ing As in the electrode system or by the amount of As in the solution or in the alloy. The introduction of As also affects the rate of the anodic corrosion reaction. If we consider the three electrodes at one and the same potential, eg at 1500 mV, then it becomes apparent that the Ass+ ions added to the solution increase the corrosion rate only very slightly (and not at all at higher potentials), while when introduced into the metal (x 0.5 O/QAs enhances the corrosion rate by one order of magnitude. Figure 7 juxtaposes the rates of the oxygen evolution and the anodic corrosion reactions for the above types of electrode. The addition of As’+ ions to the H2S04 solution has practically no effect on the corrosion rate of the lead electrode. It is only at very high rates of the oxygen evolution reaction that these ions reduce the corrosion rate very slightly, as is seen from the change in the shape of the curves (Fig. 7). When introduced into the metal, As enhances the anodic corrosion of the lead electrode. Figure 8 depicts the potential-reaction rate relations of the two processes for electrodes prepared from Pb-As alloys with various As content, while Fig 9 juxtaposes the rates of these processes. The relations in these figures reveal that the increase of As content in the alloy enhances the rates of the oxygen evolution and the anodic corrosion of the alloys. Figure 10 presents the X-ray diffraction patterns revealing the phase composition of the anodic layer in and the zones adjacent to the metal-oxide oxide-solution interfaces as follows: (a) the content of /?-Pb02, (b) that of tet-PbO and &PbOl, and (c) that of tet-PbO and u-Pb02. As in the case of the Pb-Ag alloys, in the lower potential range /LPb02 is found in the anodic layer at both interfaces, its content being larger at the oxidesolution interface. In the higher potential range, the content of /I-Pb02 diminishes at the expense of the increase of a-Pb02, which above certain anodic potentials is the prevailing phase in the anodic layer.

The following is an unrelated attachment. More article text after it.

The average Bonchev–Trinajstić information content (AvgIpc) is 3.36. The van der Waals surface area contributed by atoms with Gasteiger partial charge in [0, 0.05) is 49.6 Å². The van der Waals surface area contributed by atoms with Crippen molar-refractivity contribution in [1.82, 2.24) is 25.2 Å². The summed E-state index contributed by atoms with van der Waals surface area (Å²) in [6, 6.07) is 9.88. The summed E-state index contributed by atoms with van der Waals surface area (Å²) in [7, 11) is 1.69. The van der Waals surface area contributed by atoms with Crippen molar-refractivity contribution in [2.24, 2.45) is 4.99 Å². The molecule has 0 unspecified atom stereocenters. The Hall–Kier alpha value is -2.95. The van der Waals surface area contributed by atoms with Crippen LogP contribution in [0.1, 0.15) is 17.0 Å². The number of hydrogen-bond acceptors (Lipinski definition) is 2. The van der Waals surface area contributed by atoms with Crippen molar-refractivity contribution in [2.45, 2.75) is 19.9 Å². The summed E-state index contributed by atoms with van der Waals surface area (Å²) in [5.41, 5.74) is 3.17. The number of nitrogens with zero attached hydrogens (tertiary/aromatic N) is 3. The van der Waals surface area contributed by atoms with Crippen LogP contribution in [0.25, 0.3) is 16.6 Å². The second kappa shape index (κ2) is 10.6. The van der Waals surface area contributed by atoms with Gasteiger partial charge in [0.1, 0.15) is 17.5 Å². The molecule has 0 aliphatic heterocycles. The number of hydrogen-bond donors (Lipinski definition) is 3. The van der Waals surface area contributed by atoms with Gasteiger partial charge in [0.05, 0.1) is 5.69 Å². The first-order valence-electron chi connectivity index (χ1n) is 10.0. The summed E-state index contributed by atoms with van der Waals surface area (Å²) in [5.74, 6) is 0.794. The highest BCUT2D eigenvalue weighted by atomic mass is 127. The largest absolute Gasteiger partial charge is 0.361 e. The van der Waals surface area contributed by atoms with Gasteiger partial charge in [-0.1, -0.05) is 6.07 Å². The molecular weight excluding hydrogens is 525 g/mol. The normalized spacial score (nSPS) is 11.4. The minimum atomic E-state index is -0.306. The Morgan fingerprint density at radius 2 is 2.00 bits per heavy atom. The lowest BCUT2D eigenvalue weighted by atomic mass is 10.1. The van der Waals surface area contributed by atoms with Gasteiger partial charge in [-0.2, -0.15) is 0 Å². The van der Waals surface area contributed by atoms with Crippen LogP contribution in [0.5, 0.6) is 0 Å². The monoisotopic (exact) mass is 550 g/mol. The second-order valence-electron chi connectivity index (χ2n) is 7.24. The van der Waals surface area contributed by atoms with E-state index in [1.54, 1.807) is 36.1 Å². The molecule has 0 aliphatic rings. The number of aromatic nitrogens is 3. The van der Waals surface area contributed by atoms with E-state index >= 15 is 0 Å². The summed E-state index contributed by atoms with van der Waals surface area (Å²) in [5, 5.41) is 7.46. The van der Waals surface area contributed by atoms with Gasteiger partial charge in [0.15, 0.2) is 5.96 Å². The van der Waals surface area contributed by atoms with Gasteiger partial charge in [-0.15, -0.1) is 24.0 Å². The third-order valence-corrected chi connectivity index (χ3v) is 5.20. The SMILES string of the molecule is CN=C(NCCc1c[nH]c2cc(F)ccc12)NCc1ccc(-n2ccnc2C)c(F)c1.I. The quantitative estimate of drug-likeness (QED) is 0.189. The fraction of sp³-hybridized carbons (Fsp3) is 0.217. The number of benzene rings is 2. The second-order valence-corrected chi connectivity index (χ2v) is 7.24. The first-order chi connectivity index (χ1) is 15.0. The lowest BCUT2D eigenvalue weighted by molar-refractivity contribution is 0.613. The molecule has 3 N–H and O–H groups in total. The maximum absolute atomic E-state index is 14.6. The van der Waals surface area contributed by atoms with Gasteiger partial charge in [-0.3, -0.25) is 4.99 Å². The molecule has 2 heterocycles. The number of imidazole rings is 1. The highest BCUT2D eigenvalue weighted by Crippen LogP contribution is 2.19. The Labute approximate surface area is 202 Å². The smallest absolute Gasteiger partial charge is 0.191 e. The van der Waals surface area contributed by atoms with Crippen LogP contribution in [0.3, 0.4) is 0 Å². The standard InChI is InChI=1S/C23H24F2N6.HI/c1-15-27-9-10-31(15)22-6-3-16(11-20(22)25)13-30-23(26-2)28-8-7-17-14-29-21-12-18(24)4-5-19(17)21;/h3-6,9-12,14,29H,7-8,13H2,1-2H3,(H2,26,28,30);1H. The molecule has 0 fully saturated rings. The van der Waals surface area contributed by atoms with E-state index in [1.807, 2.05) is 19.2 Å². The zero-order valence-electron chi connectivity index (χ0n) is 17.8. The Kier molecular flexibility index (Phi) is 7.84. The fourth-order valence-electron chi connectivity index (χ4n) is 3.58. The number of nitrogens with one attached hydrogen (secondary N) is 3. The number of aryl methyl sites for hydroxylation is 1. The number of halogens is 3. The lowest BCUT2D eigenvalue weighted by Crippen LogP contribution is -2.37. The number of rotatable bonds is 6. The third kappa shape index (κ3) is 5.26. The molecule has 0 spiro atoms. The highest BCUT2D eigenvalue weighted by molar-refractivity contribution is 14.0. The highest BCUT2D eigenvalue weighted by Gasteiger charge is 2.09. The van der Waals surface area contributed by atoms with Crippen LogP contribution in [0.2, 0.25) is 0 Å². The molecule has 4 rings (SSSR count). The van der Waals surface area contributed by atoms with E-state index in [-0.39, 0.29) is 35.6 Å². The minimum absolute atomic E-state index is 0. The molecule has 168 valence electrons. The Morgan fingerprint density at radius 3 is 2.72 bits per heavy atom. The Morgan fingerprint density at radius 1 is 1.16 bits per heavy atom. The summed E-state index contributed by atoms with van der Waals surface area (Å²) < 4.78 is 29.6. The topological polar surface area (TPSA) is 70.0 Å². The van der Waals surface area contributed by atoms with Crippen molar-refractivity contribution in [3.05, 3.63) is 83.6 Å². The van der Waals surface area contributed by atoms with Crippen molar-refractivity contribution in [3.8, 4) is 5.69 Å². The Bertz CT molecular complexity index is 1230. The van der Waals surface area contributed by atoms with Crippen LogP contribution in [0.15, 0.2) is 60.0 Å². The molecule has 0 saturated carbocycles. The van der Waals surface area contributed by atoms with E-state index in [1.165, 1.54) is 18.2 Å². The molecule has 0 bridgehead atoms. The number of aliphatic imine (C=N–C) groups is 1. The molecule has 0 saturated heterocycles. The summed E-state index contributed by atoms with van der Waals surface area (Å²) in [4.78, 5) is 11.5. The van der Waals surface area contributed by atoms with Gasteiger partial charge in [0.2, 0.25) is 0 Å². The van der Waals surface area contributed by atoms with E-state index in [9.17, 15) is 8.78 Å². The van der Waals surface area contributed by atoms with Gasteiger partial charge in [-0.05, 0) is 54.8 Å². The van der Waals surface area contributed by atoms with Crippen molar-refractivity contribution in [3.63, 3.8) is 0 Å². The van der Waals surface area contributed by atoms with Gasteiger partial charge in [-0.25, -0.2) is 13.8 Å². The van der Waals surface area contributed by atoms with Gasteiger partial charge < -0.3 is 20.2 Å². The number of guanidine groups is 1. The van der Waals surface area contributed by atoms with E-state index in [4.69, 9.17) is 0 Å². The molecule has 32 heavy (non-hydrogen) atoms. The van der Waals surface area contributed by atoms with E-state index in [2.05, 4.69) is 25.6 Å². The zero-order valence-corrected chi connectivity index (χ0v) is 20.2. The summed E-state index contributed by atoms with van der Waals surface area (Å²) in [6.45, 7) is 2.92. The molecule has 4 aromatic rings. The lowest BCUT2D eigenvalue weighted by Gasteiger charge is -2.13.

“:

E

1

4 1

g-3.0

P’ pb - O.U% As

-4.0

- 5.0

:

l

/ -2.0

-3.0

I&,

Fig. 6. Polarization ctu-ves of the oxygen evolution reaction

and the corrosion reaction in the cases when As is introduced into the solution or into the metal. The polarization curves of both reactions for a Pb electrode in H$O, solution were taken from[19]

and are represented by dashed lines.

-1.

1 0

.IA. cm-2)